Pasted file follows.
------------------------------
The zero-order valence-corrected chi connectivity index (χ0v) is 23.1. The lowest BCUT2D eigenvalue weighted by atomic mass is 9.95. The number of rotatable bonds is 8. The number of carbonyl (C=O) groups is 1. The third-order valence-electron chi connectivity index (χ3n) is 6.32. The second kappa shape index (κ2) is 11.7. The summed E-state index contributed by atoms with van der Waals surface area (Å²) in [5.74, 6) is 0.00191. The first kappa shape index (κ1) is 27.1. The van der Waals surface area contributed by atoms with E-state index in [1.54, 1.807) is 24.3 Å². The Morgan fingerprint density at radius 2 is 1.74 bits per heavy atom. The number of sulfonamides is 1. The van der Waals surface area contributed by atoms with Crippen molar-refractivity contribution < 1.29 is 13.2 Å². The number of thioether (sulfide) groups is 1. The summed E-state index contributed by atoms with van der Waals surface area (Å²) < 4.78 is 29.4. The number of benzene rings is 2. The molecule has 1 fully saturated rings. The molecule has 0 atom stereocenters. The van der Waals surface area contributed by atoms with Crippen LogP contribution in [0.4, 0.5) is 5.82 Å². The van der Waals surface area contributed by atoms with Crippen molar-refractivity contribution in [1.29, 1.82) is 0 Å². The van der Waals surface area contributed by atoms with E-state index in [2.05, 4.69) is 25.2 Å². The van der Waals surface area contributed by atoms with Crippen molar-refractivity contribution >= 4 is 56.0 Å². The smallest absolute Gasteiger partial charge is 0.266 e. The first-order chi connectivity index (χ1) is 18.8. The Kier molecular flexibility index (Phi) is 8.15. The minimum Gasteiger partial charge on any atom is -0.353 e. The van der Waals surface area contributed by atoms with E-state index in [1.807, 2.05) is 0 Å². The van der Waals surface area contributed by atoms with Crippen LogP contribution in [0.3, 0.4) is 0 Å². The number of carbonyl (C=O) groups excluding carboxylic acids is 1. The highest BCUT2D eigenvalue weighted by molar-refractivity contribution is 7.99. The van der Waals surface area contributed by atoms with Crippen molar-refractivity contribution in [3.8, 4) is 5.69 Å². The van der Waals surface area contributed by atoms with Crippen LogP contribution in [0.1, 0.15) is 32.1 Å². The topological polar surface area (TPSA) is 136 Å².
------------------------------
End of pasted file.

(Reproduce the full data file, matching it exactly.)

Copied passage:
The zero-order valence-corrected chi connectivity index (χ0v) is 23.1. The lowest BCUT2D eigenvalue weighted by atomic mass is 9.95. The number of rotatable bonds is 8. The number of carbonyl (C=O) groups is 1. The third-order valence-electron chi connectivity index (χ3n) is 6.32. The second kappa shape index (κ2) is 11.7. The summed E-state index contributed by atoms with van der Waals surface area (Å²) in [5.74, 6) is 0.00191. The first kappa shape index (κ1) is 27.1. The van der Waals surface area contributed by atoms with E-state index in [1.54, 1.807) is 24.3 Å². The Morgan fingerprint density at radius 2 is 1.74 bits per heavy atom. The number of sulfonamides is 1. The van der Waals surface area contributed by atoms with Crippen molar-refractivity contribution < 1.29 is 13.2 Å². The number of thioether (sulfide) groups is 1. The summed E-state index contributed by atoms with van der Waals surface area (Å²) < 4.78 is 29.4. The number of benzene rings is 2. The molecule has 1 fully saturated rings. The molecule has 0 atom stereocenters. The van der Waals surface area contributed by atoms with Crippen LogP contribution in [0.4, 0.5) is 5.82 Å². The van der Waals surface area contributed by atoms with Crippen molar-refractivity contribution in [1.29, 1.82) is 0 Å². The van der Waals surface area contributed by atoms with E-state index in [2.05, 4.69) is 25.2 Å². The van der Waals surface area contributed by atoms with Crippen molar-refractivity contribution >= 4 is 56.0 Å². The smallest absolute Gasteiger partial charge is 0.266 e. The first-order chi connectivity index (χ1) is 18.8. The Kier molecular flexibility index (Phi) is 8.15. The minimum Gasteiger partial charge on any atom is -0.353 e. The van der Waals surface area contributed by atoms with E-state index in [1.807, 2.05) is 0 Å². The van der Waals surface area contributed by atoms with Crippen LogP contribution in [0.3, 0.4) is 0 Å². The number of carbonyl (C=O) groups excluding carboxylic acids is 1. The highest BCUT2D eigenvalue weighted by molar-refractivity contribution is 7.99. The van der Waals surface area contributed by atoms with Crippen molar-refractivity contribution in [3.8, 4) is 5.69 Å². The van der Waals surface area contributed by atoms with Crippen LogP contribution in [0.1, 0.15) is 32.1 Å². The topological polar surface area (TPSA) is 136 Å².